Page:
Tuesday, January 29, 2008

The $100,000 Teacher

As a teacher this book’s title has a lot of appeal. Brian Crosby puts forth the thesis that we should pay teachers more, up to $100,000. He asserts, and I agree in large part, that the teaching profession needs to become more professional. He backs up his assertions with research and lots of it.

As it now stands, one gets certified and gets a job and then each year, unless you’re horrible or break the law, you get a little increase. The only chances for promotion are the administration. So there’s no possibility of advancement.

Crosby proposes that teachers start out with a slightly higher salary, that education departments become more selective (if people knew the field offered more challenge down the road and more money, more top students would consider teaching), that teachers are more carefully evaluated. Those who don’t measure up would be phased out of the field. They would not necessarily get a raise every year. As teachers gained experience they could get promoted to a Master Teacher status that would mean a teacher would have greater formal duties of mentoring and teacher training in addition to classroom teaching (fewer classes per year).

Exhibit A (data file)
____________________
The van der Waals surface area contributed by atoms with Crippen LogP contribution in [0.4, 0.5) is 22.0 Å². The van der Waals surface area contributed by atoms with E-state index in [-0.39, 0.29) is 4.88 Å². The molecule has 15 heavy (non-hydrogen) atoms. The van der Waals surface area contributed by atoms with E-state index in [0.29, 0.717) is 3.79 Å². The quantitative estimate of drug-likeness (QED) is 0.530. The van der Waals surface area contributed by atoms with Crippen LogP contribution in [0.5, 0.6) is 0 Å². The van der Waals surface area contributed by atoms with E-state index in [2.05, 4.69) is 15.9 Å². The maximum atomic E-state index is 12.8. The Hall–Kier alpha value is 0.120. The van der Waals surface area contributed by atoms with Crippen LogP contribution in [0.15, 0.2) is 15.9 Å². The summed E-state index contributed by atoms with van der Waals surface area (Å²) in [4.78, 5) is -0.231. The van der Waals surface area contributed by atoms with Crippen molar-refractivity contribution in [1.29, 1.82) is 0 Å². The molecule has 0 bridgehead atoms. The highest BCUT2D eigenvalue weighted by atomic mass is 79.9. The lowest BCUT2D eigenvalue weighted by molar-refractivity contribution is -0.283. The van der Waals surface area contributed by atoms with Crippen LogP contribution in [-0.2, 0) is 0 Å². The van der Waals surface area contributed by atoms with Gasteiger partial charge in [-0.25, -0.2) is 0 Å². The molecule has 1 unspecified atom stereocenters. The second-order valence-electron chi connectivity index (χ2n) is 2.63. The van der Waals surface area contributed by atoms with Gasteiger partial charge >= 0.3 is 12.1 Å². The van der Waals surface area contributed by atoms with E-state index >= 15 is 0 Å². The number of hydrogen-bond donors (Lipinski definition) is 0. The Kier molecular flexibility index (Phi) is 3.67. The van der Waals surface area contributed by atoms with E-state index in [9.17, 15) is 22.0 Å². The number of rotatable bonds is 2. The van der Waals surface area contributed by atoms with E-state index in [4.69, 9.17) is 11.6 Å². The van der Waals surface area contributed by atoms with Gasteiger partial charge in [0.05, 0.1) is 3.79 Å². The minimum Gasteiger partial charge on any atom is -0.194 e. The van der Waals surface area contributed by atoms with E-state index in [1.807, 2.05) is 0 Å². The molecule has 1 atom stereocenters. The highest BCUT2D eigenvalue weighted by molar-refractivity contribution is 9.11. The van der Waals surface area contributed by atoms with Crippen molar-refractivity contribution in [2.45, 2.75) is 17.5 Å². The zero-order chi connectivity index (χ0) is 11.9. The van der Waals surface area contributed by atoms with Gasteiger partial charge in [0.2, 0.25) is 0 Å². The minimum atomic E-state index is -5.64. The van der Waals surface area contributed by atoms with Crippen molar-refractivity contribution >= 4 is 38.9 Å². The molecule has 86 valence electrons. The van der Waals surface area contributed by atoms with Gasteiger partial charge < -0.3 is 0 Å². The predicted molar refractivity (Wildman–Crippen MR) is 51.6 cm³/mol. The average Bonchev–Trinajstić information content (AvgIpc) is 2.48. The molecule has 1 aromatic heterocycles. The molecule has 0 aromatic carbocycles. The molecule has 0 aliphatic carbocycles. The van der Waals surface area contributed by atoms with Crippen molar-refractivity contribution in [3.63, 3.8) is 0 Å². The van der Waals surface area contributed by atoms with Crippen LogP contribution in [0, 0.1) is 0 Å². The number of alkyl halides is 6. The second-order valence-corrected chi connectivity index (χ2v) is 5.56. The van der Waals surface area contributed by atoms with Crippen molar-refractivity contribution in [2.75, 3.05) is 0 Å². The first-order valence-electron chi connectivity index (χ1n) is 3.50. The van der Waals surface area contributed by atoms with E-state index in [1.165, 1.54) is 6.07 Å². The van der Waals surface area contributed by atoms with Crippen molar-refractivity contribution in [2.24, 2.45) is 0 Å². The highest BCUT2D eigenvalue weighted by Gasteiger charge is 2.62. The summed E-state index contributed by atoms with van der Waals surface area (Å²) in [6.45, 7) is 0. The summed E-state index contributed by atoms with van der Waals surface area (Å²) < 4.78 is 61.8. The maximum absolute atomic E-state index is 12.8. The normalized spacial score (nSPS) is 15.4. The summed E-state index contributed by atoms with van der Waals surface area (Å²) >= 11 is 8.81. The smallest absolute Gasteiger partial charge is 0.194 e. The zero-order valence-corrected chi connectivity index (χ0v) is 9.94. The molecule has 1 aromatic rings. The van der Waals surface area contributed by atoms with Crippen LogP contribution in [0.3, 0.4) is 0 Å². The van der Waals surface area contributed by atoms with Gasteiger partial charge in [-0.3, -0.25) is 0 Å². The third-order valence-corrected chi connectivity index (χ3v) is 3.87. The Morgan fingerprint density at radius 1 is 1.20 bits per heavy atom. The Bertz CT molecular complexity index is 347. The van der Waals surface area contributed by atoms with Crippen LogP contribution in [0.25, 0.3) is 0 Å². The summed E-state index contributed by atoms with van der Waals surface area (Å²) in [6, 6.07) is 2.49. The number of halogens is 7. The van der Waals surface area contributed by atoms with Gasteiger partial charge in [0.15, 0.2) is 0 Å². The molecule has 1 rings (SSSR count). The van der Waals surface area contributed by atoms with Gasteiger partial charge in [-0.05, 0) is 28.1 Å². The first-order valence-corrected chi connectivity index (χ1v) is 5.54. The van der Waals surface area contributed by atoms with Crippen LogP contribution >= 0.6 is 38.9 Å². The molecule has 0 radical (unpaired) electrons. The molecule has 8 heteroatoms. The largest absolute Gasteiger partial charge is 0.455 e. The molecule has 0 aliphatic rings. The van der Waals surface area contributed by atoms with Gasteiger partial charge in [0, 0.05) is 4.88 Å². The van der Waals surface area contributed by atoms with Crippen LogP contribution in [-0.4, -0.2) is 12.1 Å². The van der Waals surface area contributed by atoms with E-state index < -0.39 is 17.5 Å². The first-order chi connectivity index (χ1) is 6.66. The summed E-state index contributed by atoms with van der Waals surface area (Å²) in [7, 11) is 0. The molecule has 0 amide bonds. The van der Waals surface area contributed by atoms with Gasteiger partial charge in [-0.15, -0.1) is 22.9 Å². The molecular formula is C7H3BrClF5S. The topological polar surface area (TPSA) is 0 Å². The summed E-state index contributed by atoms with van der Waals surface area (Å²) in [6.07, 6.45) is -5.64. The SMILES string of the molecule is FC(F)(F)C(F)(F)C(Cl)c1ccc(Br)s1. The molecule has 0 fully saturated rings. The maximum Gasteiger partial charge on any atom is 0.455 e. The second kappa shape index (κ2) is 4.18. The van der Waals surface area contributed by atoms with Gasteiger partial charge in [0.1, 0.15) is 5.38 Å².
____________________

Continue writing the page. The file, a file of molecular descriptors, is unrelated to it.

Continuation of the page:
He lays out a plan for doing this by trimming other budget areas so that his plan would not require higher taxes for the public.

He also points out areas to empower or show respect to teachers so that they aren’t, as is often the case, in need of basic supplies without appropriate secretarial support.

His book often made me laugh. He makes a lot of comparisons between teachers and lawyers. For example, he asks rhetorically whether readers could imagine a surgeon coming out of surgery and then having to head out to the parking lot to direct drivers to into spaces. (Even say dermatologists, a less rigorous field, don’t have to do much crowd control and grunt work.)

Granted there are some schools where teachers are well paid and work in nice environments with enough supplies, most US schools don’t. I was interested to read that when poor children do attend schools in middle class neighborhoods, they do perform as well or better than those from affluent families.

Reading one can get tired of the amount of complaints Crosby and other quoted teachers have. I could not read it through in a few days due to complaint fatigue. As an educator, most likely changing careers as many do, I knew why teachers feel so overworked and underpaid and simultaneously cheered at common grievances voice, while also feeling overwhelmed by the many hardships cited. While this book, published a few years back, offers a better pay system and better ways of running I suspect there won’t be much change. I think most people feel their school is good enough so while all state schools could be better, there isn’t much will to really seriously change things.